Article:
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Our Babies Are Exposed to Tar At Unsafe Levels at School

Some might say this is a bold statement coming from a non-toxicologist.  Well let's do some old fashioned "connect-a-dot" ...

Some might say this is a bold statement coming from a non-toxicologist.  Well let's do some old fashioned "connect-a-dot" with what we know and see if you might agree.

Potent Mutagen

We showed previously that CTS are a potent mutagen, right out of the bucket.  Just How Toxic is CTS?

Uncle Sam Says So on Soils Near CTS

First there is general agreement among scientists that children are the most susceptible part of our population to environmental contaminants. 

For years it was hoped that the federal government toxicologists would just look at the safety of children exposed to coal tar sealants.  A few years ago I discovered that they already have, but it was coincidental.  A school district outside of Austin, Texas (Leander) was looking to build a new elementary school.  They purchased a property that met their needs except that it had been a chemical research facility.  When parents found out, many were very upset.  So upset that they got the attention of their elected officials, who in turn brought in the feds (more specifically the Agency for Toxic Substances and Disease Registry ATSDR, who routinely does this kind of work)).

They tested the soil and analyzed the risks.  They found high levels of polycyclic aromatic hydrocarbons (PAHs) in the soil near where there were parking lots and the source was determined to be coal tar pavement sealants.  The levels were sufficient to increase cancer risk in a low to moderate range if it remained at the proposed site.  As a result soils were removed under the description of "remediaton." Link to School Study

Higher Levels (& Risks) Are Commonplace on Pavement

The USGS in their study of indoor dust revealed that it was common to find the concentration of PAHs 10 times higher than what was found at the Leander School site (Link to USGS Study).  So what is the effect of these levels?  At minimum they would have a moderate cancer risk increase.

Independent Toxicologists Agree with Exposure

In 2009 the Austin Independent School District began to look into this issue at their schools.  Below is a link to an interview that was made just as the study was getting started.  Since then their toxicologist consultant found that there exist 5 complete CTS exposure pathways from paved surface to child or adult!  An exposure pathway is defined by the ATSDR as follows:

The route a substance takes from its source (where it began) to its end point (where it ends), and how people can come into contact with (or get exposed to) it. An exposure pathway has five parts: a source of contamination (such as an abandoned business); an environmental media and transport mechanism (such as movement through groundwater); a point of exposure (such as a private well); a route of exposure (eating, drinking, breathing, or touching), and a receptor population (people potentially or actually exposed). When all five parts are present, the exposure pathway is termed a completed exposure pathway.

Complete Exposure Pathways at Schools from Coal Tar Sealants

So according to a professional toxicologist all five parts are in play at our schools. A link to this study is here: Toxicologist Findings About CTS at SchoolsVideo Interview Concerning CTS at Austin Public Schools  The second half of their study, which presumably will have concentrations, risk assessment, and remediation recommendations has not yet been released.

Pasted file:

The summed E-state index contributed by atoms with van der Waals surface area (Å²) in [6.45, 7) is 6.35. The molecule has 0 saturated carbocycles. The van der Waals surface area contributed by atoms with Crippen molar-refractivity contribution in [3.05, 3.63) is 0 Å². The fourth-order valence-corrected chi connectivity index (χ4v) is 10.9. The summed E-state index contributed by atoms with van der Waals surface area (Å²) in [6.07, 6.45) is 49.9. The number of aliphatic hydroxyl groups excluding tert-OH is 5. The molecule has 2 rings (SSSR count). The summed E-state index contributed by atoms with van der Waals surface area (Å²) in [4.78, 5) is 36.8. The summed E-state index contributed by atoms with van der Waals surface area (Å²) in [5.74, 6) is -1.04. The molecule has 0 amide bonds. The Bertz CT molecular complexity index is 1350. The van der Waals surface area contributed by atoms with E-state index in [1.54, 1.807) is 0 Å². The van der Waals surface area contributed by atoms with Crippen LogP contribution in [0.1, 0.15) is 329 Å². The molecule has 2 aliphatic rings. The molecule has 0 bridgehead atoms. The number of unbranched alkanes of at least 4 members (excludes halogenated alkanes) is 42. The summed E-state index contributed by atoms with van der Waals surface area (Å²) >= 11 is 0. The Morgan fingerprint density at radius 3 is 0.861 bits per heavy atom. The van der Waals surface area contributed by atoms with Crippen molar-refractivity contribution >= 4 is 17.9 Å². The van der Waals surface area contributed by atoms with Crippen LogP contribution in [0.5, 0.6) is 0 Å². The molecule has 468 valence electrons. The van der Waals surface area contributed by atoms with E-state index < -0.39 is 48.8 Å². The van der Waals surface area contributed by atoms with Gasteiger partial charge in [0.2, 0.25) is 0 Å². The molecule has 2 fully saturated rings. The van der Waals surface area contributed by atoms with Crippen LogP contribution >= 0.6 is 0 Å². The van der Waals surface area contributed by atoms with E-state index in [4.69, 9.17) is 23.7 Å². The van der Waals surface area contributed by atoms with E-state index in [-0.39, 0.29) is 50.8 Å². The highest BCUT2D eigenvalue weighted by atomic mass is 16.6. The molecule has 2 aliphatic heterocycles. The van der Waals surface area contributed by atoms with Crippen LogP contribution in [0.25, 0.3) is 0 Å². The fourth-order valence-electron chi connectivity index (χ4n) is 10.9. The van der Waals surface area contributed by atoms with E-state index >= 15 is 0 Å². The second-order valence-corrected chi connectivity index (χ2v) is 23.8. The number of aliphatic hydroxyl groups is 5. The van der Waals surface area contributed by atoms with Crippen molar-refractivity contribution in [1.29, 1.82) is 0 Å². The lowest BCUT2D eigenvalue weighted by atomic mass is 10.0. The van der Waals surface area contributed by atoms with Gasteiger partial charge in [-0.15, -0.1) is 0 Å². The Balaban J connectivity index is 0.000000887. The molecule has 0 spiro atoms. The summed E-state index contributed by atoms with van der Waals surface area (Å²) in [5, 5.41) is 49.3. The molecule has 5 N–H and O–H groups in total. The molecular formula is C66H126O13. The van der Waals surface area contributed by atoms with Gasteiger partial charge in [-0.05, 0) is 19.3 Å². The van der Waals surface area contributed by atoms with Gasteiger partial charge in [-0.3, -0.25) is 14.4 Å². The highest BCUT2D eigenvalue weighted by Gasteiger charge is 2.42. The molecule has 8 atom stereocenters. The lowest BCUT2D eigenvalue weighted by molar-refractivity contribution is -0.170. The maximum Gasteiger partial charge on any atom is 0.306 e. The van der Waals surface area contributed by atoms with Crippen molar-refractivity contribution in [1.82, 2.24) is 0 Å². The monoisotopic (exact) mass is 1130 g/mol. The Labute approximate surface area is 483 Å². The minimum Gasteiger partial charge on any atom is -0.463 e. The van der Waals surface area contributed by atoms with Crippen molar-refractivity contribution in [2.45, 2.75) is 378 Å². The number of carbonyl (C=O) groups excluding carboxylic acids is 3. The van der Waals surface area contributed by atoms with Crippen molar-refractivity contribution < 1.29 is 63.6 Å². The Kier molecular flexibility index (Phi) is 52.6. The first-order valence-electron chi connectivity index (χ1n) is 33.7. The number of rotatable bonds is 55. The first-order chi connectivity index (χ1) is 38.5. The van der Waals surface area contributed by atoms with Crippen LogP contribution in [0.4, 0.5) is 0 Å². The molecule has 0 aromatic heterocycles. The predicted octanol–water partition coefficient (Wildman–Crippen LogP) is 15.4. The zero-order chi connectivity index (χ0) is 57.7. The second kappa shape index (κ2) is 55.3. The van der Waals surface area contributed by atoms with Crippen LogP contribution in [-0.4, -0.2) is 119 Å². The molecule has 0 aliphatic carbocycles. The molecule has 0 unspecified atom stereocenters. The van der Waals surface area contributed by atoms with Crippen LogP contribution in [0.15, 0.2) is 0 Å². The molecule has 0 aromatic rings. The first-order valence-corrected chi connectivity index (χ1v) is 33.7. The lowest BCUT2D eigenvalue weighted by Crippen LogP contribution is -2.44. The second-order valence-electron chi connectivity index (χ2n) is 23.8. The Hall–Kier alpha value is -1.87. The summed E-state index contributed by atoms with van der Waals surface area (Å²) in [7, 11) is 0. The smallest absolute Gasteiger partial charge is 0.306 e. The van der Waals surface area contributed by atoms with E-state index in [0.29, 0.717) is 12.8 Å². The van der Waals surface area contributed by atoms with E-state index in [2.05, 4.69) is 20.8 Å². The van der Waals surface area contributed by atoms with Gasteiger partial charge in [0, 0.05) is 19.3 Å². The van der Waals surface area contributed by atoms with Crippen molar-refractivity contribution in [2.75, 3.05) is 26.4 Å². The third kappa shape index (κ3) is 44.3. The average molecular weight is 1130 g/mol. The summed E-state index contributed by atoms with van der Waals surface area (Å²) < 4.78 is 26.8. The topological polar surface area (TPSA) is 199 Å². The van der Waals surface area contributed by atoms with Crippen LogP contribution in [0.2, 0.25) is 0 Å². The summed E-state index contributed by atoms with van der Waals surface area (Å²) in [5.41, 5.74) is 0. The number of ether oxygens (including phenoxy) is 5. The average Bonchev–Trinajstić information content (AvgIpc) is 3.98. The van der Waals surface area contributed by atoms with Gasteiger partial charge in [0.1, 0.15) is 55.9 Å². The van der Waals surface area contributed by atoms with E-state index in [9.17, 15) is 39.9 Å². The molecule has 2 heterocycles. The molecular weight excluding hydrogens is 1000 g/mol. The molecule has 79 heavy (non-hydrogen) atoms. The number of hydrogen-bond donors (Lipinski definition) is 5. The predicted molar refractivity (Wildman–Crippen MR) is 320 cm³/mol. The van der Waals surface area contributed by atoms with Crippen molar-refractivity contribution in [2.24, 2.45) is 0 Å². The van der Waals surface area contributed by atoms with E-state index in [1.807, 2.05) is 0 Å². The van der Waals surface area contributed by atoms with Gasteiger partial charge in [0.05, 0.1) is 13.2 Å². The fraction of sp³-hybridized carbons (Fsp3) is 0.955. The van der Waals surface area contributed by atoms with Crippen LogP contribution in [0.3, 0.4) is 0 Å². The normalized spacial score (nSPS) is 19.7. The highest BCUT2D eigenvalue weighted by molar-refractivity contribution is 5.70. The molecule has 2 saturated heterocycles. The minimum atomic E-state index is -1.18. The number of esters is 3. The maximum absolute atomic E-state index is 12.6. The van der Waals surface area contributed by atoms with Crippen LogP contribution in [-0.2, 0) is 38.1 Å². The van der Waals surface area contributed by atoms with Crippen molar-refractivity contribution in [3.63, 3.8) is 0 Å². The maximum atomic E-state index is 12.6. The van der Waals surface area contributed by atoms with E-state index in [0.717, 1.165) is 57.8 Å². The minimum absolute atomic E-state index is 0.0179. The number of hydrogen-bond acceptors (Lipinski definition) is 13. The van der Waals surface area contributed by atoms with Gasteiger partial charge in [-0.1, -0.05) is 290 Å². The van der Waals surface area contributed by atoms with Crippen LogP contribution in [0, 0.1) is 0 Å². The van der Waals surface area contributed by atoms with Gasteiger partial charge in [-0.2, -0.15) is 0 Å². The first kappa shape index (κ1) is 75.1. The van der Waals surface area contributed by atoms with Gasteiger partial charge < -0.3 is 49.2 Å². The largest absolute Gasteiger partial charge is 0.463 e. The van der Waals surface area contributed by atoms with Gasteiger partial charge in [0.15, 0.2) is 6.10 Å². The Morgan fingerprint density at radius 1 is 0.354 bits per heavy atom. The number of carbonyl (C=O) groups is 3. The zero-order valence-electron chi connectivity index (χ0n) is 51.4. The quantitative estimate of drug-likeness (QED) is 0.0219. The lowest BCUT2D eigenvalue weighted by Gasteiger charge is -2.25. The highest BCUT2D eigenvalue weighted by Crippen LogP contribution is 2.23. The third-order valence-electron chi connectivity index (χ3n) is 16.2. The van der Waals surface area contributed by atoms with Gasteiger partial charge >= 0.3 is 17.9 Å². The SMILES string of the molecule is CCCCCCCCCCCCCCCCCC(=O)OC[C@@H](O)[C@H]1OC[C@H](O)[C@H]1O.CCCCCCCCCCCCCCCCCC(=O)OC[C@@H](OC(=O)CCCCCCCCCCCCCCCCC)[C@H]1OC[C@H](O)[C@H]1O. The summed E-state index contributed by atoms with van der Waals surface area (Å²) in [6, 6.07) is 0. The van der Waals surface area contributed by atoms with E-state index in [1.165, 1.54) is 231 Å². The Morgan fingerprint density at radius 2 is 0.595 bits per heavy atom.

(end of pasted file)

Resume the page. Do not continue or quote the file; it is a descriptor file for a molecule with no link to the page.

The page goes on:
Use on School Facilities Throughout US

It would be reasonable to assume that if coal tar sealant use is frequent in a community then it would be used at the community's schools.  That has been my observation in communities across the country.  The US Department of Education tallies the number of elementary and secondary schools in the US is just under 100,000 facilities.  While in some cities it has been as high as 50% of the schools use CTS  (Austin, Half of AISD Schools Have Coal Tar Contaminated Lots, Oak Hill Gazette), the national average may be between 10% to 25%.  This would be at least 10,000 schools with CTS on their lots or playgrounds!

The Dots

So here's what we know:
  • CTS is a mutagen
  • CTS increases cancer risk at schools
  • Toxicologists find 5 complete exposure pathways at schools
  • Higher levels are expected than those that have been studied
  • There are more than 10,000 schools nationwide that may have this on their paved surfaces

EPA's Recommended Action

While the EPA has not directly addressed CTS at schools, here's what the EPA is saying about keeping toxins out of schools:

However, irrespective of these guidelines, EPA does recommend that districts periodically inspect existing schools for potential environmental health and safety risks using tools designed for that purpose such as EPA's Healthy School Environments Assessment Tool (HealthySEAT) or the NIOSH Safety Checklist Program for Schools.  Where deficiencies are found, steps to reduce student and staff exposure to potential hazards should be identified and implemented, to the maximum extent practical. 
According to the guidelines, toxic material use (like coal tar sealants) in a playground area is a deficiency.  Therefore effort should be made to correct these potential hazards.  We'd better get busy, there is a lot of work to be done.  Maybe we could start by eliminating the use of this product at our schools.

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Coal Tar Free America: Our Babies Are Exposed to Tar At Unsafe Levels at School
Our Babies Are Exposed to Tar At Unsafe Levels at School
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Coal Tar Free America
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